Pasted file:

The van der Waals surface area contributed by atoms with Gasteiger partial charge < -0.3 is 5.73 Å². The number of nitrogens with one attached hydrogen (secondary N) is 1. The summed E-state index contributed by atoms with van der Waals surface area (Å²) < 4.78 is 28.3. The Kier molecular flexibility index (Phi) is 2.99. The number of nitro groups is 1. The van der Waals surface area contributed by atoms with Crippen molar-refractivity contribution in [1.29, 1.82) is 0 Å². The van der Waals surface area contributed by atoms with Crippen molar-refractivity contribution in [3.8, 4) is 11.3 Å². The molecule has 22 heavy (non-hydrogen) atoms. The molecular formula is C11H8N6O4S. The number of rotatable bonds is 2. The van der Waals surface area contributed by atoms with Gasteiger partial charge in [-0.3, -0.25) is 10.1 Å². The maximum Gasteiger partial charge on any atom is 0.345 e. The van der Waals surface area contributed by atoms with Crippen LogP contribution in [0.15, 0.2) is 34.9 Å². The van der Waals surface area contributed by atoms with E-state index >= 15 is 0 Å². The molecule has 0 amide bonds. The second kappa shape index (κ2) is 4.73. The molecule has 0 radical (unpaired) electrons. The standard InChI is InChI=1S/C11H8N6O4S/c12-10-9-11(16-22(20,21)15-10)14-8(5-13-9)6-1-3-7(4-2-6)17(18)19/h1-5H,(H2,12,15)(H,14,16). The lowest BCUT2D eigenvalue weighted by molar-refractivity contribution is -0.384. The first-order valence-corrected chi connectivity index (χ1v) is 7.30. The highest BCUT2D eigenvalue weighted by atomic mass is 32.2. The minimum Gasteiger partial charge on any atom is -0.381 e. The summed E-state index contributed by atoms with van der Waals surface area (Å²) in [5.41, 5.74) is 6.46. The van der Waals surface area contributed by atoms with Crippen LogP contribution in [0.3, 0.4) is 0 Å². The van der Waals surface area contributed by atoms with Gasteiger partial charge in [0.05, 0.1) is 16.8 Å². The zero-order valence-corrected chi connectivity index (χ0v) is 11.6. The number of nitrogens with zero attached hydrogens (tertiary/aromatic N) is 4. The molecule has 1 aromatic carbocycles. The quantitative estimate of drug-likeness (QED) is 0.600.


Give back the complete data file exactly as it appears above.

The van der Waals surface area contributed by atoms with Gasteiger partial charge < -0.3 is 5.73 Å². The number of nitrogens with one attached hydrogen (secondary N) is 1. The summed E-state index contributed by atoms with van der Waals surface area (Å²) < 4.78 is 28.3. The Kier molecular flexibility index (Phi) is 2.99. The number of nitro groups is 1. The van der Waals surface area contributed by atoms with Crippen molar-refractivity contribution in [1.29, 1.82) is 0 Å². The van der Waals surface area contributed by atoms with Crippen molar-refractivity contribution in [3.8, 4) is 11.3 Å². The molecule has 22 heavy (non-hydrogen) atoms. The molecular formula is C11H8N6O4S. The number of rotatable bonds is 2. The van der Waals surface area contributed by atoms with Gasteiger partial charge in [-0.3, -0.25) is 10.1 Å². The maximum Gasteiger partial charge on any atom is 0.345 e. The van der Waals surface area contributed by atoms with Crippen LogP contribution in [0.15, 0.2) is 34.9 Å². The van der Waals surface area contributed by atoms with E-state index >= 15 is 0 Å². The molecule has 0 amide bonds. The second kappa shape index (κ2) is 4.73. The molecule has 0 radical (unpaired) electrons. The standard InChI is InChI=1S/C11H8N6O4S/c12-10-9-11(16-22(20,21)15-10)14-8(5-13-9)6-1-3-7(4-2-6)17(18)19/h1-5H,(H2,12,15)(H,14,16). The lowest BCUT2D eigenvalue weighted by molar-refractivity contribution is -0.384. The first-order valence-corrected chi connectivity index (χ1v) is 7.30. The highest BCUT2D eigenvalue weighted by atomic mass is 32.2. The minimum Gasteiger partial charge on any atom is -0.381 e. The summed E-state index contributed by atoms with van der Waals surface area (Å²) in [5.41, 5.74) is 6.46. The van der Waals surface area contributed by atoms with Crippen LogP contribution in [0.3, 0.4) is 0 Å². The van der Waals surface area contributed by atoms with Gasteiger partial charge in [0.05, 0.1) is 16.8 Å². The zero-order valence-corrected chi connectivity index (χ0v) is 11.6. The number of nitrogens with zero attached hydrogens (tertiary/aromatic N) is 4. The molecule has 1 aromatic carbocycles. The quantitative estimate of drug-likeness (QED) is 0.600.